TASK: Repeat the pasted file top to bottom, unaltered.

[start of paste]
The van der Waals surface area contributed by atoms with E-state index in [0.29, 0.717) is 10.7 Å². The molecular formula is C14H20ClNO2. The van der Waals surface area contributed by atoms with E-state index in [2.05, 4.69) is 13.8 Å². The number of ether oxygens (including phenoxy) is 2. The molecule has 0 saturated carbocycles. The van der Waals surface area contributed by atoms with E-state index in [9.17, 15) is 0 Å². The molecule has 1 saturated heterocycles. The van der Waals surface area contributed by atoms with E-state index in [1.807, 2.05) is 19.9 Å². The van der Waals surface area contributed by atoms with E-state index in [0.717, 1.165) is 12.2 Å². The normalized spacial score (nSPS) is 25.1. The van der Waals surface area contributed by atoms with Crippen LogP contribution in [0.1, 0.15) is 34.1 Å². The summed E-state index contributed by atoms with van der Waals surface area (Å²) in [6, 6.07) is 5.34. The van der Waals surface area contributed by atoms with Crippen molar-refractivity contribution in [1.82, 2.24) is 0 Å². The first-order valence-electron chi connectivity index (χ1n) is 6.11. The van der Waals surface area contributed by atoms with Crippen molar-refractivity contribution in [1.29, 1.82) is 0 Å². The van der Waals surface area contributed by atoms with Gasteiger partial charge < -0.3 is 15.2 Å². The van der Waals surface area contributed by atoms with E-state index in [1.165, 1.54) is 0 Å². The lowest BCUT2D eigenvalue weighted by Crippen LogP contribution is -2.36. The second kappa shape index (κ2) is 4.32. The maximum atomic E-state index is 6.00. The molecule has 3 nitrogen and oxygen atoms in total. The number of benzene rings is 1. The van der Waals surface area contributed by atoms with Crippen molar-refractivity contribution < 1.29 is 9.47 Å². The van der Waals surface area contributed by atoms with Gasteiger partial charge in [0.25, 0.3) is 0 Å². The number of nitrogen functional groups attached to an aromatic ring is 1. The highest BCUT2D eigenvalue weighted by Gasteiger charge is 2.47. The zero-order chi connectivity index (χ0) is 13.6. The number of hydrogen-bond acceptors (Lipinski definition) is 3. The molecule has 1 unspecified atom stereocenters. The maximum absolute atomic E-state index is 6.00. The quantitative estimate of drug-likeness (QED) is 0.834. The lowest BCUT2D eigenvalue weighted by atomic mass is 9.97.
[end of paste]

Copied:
The van der Waals surface area contributed by atoms with E-state index in [0.29, 0.717) is 10.7 Å². The molecular formula is C14H20ClNO2. The van der Waals surface area contributed by atoms with E-state index in [2.05, 4.69) is 13.8 Å². The number of ether oxygens (including phenoxy) is 2. The molecule has 0 saturated carbocycles. The van der Waals surface area contributed by atoms with E-state index in [9.17, 15) is 0 Å². The molecule has 1 saturated heterocycles. The van der Waals surface area contributed by atoms with E-state index in [1.807, 2.05) is 19.9 Å². The van der Waals surface area contributed by atoms with E-state index in [0.717, 1.165) is 12.2 Å². The normalized spacial score (nSPS) is 25.1. The van der Waals surface area contributed by atoms with Crippen LogP contribution in [0.1, 0.15) is 34.1 Å². The summed E-state index contributed by atoms with van der Waals surface area (Å²) in [6, 6.07) is 5.34. The van der Waals surface area contributed by atoms with Crippen molar-refractivity contribution in [1.82, 2.24) is 0 Å². The first-order valence-electron chi connectivity index (χ1n) is 6.11. The van der Waals surface area contributed by atoms with Crippen molar-refractivity contribution in [1.29, 1.82) is 0 Å². The van der Waals surface area contributed by atoms with Gasteiger partial charge < -0.3 is 15.2 Å². The van der Waals surface area contributed by atoms with E-state index in [1.165, 1.54) is 0 Å². The lowest BCUT2D eigenvalue weighted by Crippen LogP contribution is -2.36. The second kappa shape index (κ2) is 4.32. The maximum atomic E-state index is 6.00. The molecule has 3 nitrogen and oxygen atoms in total. The number of benzene rings is 1. The van der Waals surface area contributed by atoms with Crippen molar-refractivity contribution < 1.29 is 9.47 Å². The van der Waals surface area contributed by atoms with Gasteiger partial charge in [0.25, 0.3) is 0 Å². The number of nitrogen functional groups attached to an aromatic ring is 1. The highest BCUT2D eigenvalue weighted by Gasteiger charge is 2.47. The zero-order chi connectivity index (χ0) is 13.6. The number of hydrogen-bond acceptors (Lipinski definition) is 3. The molecule has 1 unspecified atom stereocenters. The maximum absolute atomic E-state index is 6.00. The quantitative estimate of drug-likeness (QED) is 0.834. The lowest BCUT2D eigenvalue weighted by atomic mass is 9.97.